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ALL ABOUT TULIPS

Tulips are the most colorful of all spring flowers. They are also one of the easiest flowers you'll ever grow. Just plant the bulbs in fall for flowers the following spring.

There's a world of beautiful tulips to choose from, in enough colors, shapes, sizes and bloom times to inspire every gardener’s creativity. Tulips can be planted in flowerbeds and borders, landscaped areas, containers and cutting gardens. Whether you plant them in groups of 10 or 10,000, tulips always put on an impressive show.

To watch our video about How to Plant Tulip Bulbs, click HERE.


STEP 1 - KNOW

START WITH A BETTER BULB

When you compare two tulip bulbs side by side, it's easy to see differences in quality. Larger bulbs (as shown at far left) contain more stored food energy and will produce stronger stems and bigger blooms.

Tulip bulbs are measured in centimeters around the "waist" of the bulb. Longfield Gardens supplies tulip bulbs that are at least 12cm in circumference. This ensures you will always get the biggest, brightest blooms.

Each year's crop of tulip bulbs is a little different, due to weather conditions before and during the harvest. Bulb size also varies by cultivar, with some varieties of tulips naturally producing larger bulbs than others. We purchase the largest, highest quality bulbs possible and back them with a 100% satisfaction guarantee. 


STEP 2 - PLAN

PLAN FOR SUCCESS

Sun and Shade: Tulips are remarkably versatile and will grow in sun, part sun or shade.

Hardiness Zone: Tulips are hardy in growing zones 3-8. Reference the USDA Hardiness Zone Map HERE.

Soil Conditions: Tulips should be planted in good soil that is well-drained and never soggy. Peat moss or compost may be added to help improve drainage.

 

WHERE TO PLANT TULIPS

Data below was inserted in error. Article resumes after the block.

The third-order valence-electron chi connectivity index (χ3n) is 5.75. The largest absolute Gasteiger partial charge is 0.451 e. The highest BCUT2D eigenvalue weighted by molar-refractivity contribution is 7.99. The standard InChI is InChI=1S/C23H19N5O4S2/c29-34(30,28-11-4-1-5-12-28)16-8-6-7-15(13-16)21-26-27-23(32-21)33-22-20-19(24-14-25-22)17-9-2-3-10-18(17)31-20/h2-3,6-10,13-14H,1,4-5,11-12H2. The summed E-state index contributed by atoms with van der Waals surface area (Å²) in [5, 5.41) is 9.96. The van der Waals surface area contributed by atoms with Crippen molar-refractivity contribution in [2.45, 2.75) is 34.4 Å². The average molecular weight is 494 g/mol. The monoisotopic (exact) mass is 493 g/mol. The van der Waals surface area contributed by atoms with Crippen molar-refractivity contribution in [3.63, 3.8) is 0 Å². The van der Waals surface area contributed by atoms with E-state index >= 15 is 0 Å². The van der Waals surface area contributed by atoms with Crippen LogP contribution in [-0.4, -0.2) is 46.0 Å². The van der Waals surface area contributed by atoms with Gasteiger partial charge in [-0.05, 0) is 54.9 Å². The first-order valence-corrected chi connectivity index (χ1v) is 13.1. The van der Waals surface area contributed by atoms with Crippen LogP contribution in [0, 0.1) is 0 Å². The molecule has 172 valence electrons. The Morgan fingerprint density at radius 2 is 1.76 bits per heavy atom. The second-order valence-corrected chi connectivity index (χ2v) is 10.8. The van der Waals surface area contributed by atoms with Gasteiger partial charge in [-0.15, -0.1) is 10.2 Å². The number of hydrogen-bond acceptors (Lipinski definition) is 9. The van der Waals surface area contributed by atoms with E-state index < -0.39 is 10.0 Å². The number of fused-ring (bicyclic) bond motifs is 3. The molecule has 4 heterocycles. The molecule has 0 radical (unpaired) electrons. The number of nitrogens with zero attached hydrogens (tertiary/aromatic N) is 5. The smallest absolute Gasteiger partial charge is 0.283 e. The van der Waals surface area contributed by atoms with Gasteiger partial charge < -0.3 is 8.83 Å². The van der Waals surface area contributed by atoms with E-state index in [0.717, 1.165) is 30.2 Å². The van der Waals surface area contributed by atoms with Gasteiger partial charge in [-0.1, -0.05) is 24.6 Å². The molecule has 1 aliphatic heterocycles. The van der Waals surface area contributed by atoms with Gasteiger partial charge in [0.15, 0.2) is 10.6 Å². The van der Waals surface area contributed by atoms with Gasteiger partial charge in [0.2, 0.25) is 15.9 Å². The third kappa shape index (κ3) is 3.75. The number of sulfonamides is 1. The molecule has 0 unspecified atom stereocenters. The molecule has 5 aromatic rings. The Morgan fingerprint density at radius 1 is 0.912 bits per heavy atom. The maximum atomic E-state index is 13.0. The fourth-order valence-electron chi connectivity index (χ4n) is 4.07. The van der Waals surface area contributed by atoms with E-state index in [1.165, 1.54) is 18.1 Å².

ENTRYWAYS & BORDERS: Tulips will fill your yard with color long before most other plants have emerged from their winter sleep. Create a warm welcome by planting a bed of tulips along your front walk or in front yard flower beds.

CUT FLOWER GARDENS: Enjoy the fun of arranging bouquets of tulips for your home or to share with friends. Planting tulip bulbs in a cutting garden makes it easy to bring the freshness of spring indoors.

CURB APPEAL: Tulips look great in mass plantings and will attract the admiring eyes of everyone who passes by. The more tulips you plant, the better the show.

CONTAINERS & WINDOW BOXES: In the fall, you can replace summer annuals with tulip bulbs. Greigii tulips and double early tulips are especially good for containers. The bulbs will sleep through the winter months and deliver a burst of spring color long before you're ready to begin planting. In growing zones 6-8, the planters may be left outdoors for the winter. In colder areas they will need to be protected from extreme cold. Learn more here: How to Grow Spring Bulbs in Containers.

CLICK HERE TO SEE ALL TULIP VARIETIES

STEP 3 - GROW

HOW TO PLANT TULIPS

WHEN TO PLANT: Tulip bulbs should be planted in mid to late fall, any time after the first frost and before the ground freezes.